"At this juncture in my life, I can't be a doctor, and I can't be a nurse, but I discovered I can be in the environment I so love," says Spikings. A UCLA staff member for nearly three decades, she is project manager for UCLA Alumni Travel. Three years ago, she began to volunteer as a Eucharistic minister in the medical center's Spiritual Care Department, bringing communion to and visiting with Catholic patients. Noting Spikings' tremendous passion for helping others, the volunteer director urged her to offer her services in an additional area that really needed her: the emergency room.
So, Spikings now serves as a volunteer patient liaison in the ER every Friday afternoon for four hours. "But I could do it 24 hours a day, I love it so much," she says.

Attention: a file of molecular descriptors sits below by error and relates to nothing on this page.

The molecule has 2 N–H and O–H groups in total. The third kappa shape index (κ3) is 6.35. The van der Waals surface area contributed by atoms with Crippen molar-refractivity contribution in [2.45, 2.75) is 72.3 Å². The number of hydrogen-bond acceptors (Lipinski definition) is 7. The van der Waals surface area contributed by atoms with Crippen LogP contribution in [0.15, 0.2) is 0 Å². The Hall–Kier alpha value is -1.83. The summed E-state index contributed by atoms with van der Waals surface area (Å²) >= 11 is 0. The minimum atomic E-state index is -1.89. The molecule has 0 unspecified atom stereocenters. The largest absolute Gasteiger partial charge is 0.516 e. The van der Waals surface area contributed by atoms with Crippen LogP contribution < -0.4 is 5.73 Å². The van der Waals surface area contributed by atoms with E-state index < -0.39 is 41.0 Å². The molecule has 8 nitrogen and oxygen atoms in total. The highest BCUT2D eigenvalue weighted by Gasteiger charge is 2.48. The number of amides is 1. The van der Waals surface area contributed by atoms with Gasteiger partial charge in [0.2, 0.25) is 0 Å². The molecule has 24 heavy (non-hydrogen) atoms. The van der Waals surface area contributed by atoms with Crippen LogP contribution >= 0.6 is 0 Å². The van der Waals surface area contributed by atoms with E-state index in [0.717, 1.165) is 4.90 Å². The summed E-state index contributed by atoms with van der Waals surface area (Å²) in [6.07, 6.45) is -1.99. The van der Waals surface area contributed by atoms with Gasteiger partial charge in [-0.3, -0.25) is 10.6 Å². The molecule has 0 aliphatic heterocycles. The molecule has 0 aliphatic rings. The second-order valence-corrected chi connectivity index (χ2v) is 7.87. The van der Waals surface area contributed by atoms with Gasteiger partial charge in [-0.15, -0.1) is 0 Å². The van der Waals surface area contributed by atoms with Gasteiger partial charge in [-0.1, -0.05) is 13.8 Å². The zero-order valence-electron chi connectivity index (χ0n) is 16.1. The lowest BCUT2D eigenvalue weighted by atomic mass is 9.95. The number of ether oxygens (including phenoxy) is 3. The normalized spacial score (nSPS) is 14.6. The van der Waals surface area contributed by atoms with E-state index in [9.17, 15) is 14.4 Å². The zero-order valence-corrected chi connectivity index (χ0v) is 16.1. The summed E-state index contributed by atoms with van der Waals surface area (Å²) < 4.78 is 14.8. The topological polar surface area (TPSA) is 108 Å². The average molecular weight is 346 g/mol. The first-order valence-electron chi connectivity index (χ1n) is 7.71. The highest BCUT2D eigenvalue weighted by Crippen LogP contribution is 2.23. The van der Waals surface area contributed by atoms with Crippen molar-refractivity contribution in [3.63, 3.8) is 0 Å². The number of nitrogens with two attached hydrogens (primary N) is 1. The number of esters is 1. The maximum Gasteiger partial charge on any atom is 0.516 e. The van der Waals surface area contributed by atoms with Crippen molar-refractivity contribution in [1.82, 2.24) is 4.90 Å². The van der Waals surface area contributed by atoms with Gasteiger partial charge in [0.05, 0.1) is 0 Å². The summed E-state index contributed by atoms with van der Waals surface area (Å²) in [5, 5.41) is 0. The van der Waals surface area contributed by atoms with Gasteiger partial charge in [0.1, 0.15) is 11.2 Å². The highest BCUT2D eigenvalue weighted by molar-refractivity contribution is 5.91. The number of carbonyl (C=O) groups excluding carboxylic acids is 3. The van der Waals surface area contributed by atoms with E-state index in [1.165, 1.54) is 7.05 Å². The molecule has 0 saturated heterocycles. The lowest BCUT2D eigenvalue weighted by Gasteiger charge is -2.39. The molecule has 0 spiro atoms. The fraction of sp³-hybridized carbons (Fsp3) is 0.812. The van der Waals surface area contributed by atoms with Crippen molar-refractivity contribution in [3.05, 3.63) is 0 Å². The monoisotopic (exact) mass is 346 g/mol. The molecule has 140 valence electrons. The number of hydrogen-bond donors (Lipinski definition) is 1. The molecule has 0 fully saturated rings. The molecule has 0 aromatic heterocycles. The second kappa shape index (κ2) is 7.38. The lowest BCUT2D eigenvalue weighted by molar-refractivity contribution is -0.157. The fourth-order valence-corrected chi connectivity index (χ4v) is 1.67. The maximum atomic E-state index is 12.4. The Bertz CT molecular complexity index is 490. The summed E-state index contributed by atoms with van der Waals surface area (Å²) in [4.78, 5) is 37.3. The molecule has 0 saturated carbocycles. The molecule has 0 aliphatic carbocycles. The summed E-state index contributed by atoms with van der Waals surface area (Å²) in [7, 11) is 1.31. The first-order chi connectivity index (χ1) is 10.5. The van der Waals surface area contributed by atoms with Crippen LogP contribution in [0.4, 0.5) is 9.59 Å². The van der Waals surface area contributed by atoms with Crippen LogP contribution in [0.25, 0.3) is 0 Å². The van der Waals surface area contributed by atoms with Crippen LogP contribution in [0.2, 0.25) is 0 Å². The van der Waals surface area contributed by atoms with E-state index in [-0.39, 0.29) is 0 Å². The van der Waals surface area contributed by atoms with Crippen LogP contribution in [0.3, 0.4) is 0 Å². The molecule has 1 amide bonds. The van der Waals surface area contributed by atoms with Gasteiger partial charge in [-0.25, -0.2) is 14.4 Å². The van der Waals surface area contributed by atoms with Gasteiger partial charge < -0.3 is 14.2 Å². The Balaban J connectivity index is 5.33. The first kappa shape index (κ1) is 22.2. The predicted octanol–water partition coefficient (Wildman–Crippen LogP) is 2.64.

In the unpredictable, chaotic world of the ER, Spikings offers a steady hand to traumatized patients and their anxious families. "I'm there to hold their hands," she says, "to comfort them, bring them a warm blanket and a smile - to tell them everything's going to be okay."
Sometimes her task is as straightforward as taking care of a child who otherwise might be frantic while his parents undergo emergency medical treatment. Her responsibilities can also extend to the very complex: One grateful friend of a patient called her a "beacon of stability" when she tracked down the family of the patient, who had no identification with him; the people who brought him in spoke only Japanese.
"The challenge is unbelievable," she says. "Mentally, it's exhausting. But for the gift I offer, I get it back a hundred times."
Spikings was also there for a 90-pound woman in the final stages of cancer. "She held on to me, calling me her angel. I deem these people my angels because of what they give to me. It helps me put my whole life in perspective."
To find out how to become a hospital volunteer, call UCLA Medical Center, 800-825-2631 or Santa Monica-UCLA Medical Center, 310-319-4614.